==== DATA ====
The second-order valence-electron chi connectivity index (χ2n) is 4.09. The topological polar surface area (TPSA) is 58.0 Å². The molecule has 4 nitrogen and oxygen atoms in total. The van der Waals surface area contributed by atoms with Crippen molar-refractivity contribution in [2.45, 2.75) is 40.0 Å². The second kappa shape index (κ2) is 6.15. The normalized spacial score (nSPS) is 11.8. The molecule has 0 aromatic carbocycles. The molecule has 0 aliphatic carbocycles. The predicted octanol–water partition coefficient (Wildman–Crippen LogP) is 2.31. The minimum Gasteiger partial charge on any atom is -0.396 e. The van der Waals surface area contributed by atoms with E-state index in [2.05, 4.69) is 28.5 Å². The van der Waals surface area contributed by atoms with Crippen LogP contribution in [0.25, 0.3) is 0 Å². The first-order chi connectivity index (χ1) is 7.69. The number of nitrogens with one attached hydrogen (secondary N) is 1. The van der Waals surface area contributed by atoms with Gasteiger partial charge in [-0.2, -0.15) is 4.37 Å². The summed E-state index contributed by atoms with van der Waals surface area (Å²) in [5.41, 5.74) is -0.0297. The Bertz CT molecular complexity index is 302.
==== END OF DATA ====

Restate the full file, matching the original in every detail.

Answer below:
The second-order valence-electron chi connectivity index (χ2n) is 4.09. The topological polar surface area (TPSA) is 58.0 Å². The molecule has 4 nitrogen and oxygen atoms in total. The van der Waals surface area contributed by atoms with Crippen molar-refractivity contribution in [2.45, 2.75) is 40.0 Å². The second kappa shape index (κ2) is 6.15. The normalized spacial score (nSPS) is 11.8. The molecule has 0 aromatic carbocycles. The molecule has 0 aliphatic carbocycles. The predicted octanol–water partition coefficient (Wildman–Crippen LogP) is 2.31. The minimum Gasteiger partial charge on any atom is -0.396 e. The van der Waals surface area contributed by atoms with E-state index in [2.05, 4.69) is 28.5 Å². The van der Waals surface area contributed by atoms with Crippen LogP contribution in [0.25, 0.3) is 0 Å². The first-order chi connectivity index (χ1) is 7.69. The number of nitrogens with one attached hydrogen (secondary N) is 1. The van der Waals surface area contributed by atoms with Gasteiger partial charge in [-0.2, -0.15) is 4.37 Å². The summed E-state index contributed by atoms with van der Waals surface area (Å²) in [5.41, 5.74) is -0.0297. The Bertz CT molecular complexity index is 302.